PDX Metro should I get earthquake insurance coverage?

2 Replies

I think the answer is a resounding 'yes' but wanted to get your opinion. I have a couple of investment properties in Portland OR metro area. As the region is bracing for a big one, should I be getting earthquake coverage for these investment properties? Currently I do not have this coverage and I am planning to get it. Any insurance companies you can recommend with cheaper rate? 

Thanks

Hi Shaimon,

I have earthquake insurance on one of my properties that is older (and my most valuable one) but not on any of the others that are newer. I suppose you could call it a calculated risk in not covering newer properties. It can’t hurt to have and it’s not super spendy-off the top of my head, it’s less than $1,000/year. 

Realistically, I’d say your odds of the Portland city council or the State making a regulation that destroys the value of your property is more likely than an earthquake destroying your property, at least in the near term. Anyone know of “city council” insurance? :)

Originally posted by @Mathew Wray :

...Realistically, I’d say your odds of the Portland city council or the State making a regulation that destroys the value of your property is more likely than an earthquake destroying your property, at least in the near term. Anyone know of “city council” insurance? :)

 OMG Mathew that's my favorite post this month!  After Chloe Eudaly publicly slapped my wrist at a council meeting in February for referring to her as "Eudaly" instead of calling her "COMMISSIONER Eudaly," I have faith in neither her diplomacy nor her judgment.  

ANYWAY, regarding earthquake insurance, I looked into it and decided against it.  First, State Farm wouldn't even insure my duplex at all for earthquakes since it was built before 1996.  Second, even if they would, the cost/benefit analysis didn't add up because earthquake insurance is pretty spendy (compared to just regular insurance).  

Instead, I bolted my 1958 building to its foundation (cost $3k), which would guard against the most expensive type of damage (house falling off foundation).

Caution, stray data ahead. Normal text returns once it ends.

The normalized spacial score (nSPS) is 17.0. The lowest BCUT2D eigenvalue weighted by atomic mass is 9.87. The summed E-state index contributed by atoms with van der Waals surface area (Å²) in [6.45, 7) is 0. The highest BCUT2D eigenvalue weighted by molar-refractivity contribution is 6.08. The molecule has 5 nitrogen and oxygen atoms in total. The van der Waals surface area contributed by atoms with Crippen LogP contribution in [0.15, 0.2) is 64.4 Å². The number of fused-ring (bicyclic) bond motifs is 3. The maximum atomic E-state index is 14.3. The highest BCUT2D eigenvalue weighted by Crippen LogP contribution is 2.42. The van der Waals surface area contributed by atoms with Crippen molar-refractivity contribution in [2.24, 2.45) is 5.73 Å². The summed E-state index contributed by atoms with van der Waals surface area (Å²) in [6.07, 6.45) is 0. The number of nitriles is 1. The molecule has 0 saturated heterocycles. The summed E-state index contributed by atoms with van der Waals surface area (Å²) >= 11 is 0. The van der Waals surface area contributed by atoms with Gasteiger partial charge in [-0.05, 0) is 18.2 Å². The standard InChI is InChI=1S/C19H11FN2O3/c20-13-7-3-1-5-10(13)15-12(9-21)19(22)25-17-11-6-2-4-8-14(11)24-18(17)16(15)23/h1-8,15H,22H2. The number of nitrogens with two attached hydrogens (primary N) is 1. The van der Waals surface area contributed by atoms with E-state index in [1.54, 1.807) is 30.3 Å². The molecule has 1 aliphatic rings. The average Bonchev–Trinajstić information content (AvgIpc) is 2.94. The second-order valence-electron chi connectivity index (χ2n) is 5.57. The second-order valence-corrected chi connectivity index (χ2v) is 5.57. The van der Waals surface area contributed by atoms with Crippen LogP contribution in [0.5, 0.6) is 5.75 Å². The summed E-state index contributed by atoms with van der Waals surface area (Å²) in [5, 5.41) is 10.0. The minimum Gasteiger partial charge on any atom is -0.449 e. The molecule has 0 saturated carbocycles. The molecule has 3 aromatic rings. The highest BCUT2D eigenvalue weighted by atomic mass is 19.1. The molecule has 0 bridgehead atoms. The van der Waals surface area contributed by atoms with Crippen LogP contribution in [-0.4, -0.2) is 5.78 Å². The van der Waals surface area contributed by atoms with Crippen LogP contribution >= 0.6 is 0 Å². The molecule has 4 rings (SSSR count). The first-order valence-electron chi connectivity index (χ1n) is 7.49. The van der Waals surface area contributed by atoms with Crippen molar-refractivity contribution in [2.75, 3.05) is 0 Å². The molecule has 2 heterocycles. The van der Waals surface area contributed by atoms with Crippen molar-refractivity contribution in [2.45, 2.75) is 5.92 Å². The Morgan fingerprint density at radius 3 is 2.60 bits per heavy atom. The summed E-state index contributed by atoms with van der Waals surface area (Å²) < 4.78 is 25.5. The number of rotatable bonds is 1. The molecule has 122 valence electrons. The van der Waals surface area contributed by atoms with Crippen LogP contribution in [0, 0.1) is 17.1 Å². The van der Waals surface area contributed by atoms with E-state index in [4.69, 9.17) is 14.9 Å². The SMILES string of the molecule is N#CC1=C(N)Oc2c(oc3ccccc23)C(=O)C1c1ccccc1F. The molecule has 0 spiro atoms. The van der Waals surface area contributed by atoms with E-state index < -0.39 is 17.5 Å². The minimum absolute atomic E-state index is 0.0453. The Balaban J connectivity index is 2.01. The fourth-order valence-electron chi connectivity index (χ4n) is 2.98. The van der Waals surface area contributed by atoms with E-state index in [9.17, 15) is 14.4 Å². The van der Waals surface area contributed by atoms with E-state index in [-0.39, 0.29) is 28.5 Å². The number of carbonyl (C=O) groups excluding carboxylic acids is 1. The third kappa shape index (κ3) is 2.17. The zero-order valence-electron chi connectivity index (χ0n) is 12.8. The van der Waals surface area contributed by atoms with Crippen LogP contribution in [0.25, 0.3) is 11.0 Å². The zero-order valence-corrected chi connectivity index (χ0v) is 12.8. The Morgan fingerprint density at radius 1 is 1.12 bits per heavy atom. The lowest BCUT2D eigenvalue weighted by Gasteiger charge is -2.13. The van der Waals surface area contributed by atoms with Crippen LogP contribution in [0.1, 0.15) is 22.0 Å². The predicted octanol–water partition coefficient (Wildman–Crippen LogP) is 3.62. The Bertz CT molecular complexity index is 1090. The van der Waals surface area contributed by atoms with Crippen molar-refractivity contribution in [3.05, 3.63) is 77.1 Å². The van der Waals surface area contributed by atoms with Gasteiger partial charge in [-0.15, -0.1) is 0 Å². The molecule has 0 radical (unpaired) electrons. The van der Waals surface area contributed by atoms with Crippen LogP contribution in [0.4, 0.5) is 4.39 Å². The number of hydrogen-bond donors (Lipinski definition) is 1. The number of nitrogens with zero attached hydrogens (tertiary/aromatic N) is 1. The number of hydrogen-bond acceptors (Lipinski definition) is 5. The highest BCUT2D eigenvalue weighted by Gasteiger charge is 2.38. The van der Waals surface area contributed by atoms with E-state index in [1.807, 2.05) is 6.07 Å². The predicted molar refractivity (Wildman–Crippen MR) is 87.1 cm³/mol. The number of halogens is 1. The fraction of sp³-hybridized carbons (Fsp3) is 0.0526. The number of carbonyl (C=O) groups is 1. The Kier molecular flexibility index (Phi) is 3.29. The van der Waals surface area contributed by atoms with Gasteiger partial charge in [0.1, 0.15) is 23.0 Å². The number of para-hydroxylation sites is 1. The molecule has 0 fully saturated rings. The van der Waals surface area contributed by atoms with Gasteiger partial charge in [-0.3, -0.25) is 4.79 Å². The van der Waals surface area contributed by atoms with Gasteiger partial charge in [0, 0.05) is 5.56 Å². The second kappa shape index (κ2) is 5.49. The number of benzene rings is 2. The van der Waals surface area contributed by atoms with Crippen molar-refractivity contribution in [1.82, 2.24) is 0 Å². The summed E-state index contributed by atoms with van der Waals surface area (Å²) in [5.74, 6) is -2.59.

Also, there's been a lot of hype about earthquakes in the Cascadia subduction zone lately.  I'm a Portland NET (neighborhood emergency team) trained to respond in a disaster situation, and even with that knowledge and bias, I still believe that the chances of an earthquake happening while you own your properties is low.  If it does happen, it's probably going to be incredibly strong, and would likely destroy anything not bolted down, and even some houses that are bolted down.  

The way I look at it is, if the insurance companies will only insure houses that are earthquake-proofed (because presumably that minimizes expense/damage), then why not earthquake-proof the houses and not pay the extra premiums?  And it wouldn't surprise me if there's some rider in earthquake policies that excludes this or that, including if the house falls off the foundation.  Still, might be worth looking into, as long as you read all the fine print, conditions, exceptions, and loss of income options.  

Oh, last thing: you might be in a liquefaction zone.  (https://www.portlandoregon.gov/pbem/58572)  In that case, bolting might not do much to prevent total destruction.  I don't know how that relates to insurance--maybe it's a case for buying it, maybe not--but it's something to think about.  

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